Well, with the exception of Onishi, who as the head of Organo can feel the external hands of someone trying to force him into something. The start of a small scale gang war between fringe extremists of the Salvation Union against his own men doesn't come across as a strong enough threat to warrant further action but does force him into trying to establish contact with the Unionists again. But as Yoshii manipulates them as well, he brings both sides against each other eventually while also including a new group of a street gang that's fairy popular and strong. The inclusion of Shinji and his gang of rogues is well done and it serves to bring another piece into the picture as well, that of Ichise.

Ichise still hasn't had it easy since his escape. With his now texhnolyzed arm and leg, he's still struggling throughout the city in trying to avoid capture and to simply survive. The doc is still pushing Onishi heavily to find him as she's convinced he's something special and wants to see where it'll all go, in addition to finishing up her work on him. For Ichise, he's still as ragged as ever and challenged by the simplest of things such as stairs as his things mechanical leg is hard to master. The Texhnolyze visuals he's getting through his vision are still confusing but they're slowly making sense as he sees them working more and more. Ichise still doesn't have many lines here all told, but his role is greatly increased here beyond being chased.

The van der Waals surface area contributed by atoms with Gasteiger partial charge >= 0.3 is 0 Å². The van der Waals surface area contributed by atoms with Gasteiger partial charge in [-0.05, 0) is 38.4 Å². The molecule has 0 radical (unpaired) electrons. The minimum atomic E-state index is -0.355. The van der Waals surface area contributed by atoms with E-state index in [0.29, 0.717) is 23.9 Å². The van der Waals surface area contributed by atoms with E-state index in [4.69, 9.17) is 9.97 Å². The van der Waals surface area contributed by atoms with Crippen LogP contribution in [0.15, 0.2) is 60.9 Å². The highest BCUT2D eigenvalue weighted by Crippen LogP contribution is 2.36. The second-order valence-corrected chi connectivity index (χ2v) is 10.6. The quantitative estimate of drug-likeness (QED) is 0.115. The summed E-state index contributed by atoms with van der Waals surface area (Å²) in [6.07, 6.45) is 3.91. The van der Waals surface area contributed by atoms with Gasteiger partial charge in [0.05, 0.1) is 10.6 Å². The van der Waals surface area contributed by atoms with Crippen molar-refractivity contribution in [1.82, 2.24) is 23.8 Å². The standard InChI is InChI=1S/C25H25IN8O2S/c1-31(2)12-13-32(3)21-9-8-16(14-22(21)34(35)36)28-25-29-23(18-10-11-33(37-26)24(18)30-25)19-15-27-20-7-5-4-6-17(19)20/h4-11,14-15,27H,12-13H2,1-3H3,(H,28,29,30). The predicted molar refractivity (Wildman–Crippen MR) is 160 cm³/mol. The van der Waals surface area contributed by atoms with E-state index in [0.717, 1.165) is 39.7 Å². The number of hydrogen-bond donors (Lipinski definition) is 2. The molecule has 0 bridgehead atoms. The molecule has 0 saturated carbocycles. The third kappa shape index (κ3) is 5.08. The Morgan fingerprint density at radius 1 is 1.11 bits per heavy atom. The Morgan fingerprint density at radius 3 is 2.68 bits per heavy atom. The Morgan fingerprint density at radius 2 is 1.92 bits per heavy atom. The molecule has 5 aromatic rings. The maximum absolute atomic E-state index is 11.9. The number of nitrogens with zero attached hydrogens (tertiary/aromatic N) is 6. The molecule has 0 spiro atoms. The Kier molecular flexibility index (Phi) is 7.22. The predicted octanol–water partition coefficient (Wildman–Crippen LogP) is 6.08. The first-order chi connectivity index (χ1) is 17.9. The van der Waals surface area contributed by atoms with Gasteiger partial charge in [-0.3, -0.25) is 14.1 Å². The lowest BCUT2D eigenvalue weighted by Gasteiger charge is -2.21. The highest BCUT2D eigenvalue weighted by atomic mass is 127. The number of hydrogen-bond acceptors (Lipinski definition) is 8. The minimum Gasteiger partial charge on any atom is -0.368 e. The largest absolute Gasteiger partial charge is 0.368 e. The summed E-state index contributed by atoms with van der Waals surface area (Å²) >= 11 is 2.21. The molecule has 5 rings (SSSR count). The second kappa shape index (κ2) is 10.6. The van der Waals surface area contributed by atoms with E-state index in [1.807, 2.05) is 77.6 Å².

Combined with getting a few more tiny nuggets out of Ran through their apparent unstated friendship, Ichise ends up hooking up with Shinji and becoming part of that group. Shinji wants him not only for his expensive texhnolyzed parts but just for what he's been able to do so far. We get a couple of brief sequences where we see the Texhnolyze in action, one of the few real action sequences in this otherwise very dialogue and mood heavy series, and they're just fascinating to watch. The raffia and its uses as texhnolyzed limbs (there's even an amusing joke regarding texhnoylzed genitalia) is still very much a mystery here but we're starting to see some more of its uses. Ichise isn't able to control it fully here and it does seem to overwhelm him at times, but the power and violence that he becomes capable of, particularly in comparison to his near-dead state most of the time, is fascinating.

In Summary:
With so many series being obvious from the first frame where their storyline is going (or not going) to go, something like Texhnolyze is a breath of fresh air, especially if it's so completely out in left field that we can't imagine where it'll go from one frame to the next. I've longed adored Konaka's writing, from Serial Experiments Lain up through the Big O, so while this series is confusing and parts of it are starting to make sense, I'm given to trust him completely for whatever goal he's aiming at here. This is a big moody piece with a lot of characters running around and going about their own goals. I can't wait to see what the big picture is and how it's all brought together. This volume pushes forward towards that goal and starts giving some new crucial hints. Very good stuff!

Features
Japanese 2.0 Language,English 2.0 Language,English Subtitles,Art Gallery,Dub Outtakes

Review Equipment
Panasonic PT50LC13 50" LCD RP HDTV, Panasonic RP-82 Progressive Scan codefree DVD player, Sony STR-DE835 DD/DTS receiver, Monster component cable and Panasonic SB-TP20S Multi-Channel Speaker System With 100-Watt Subwoofer.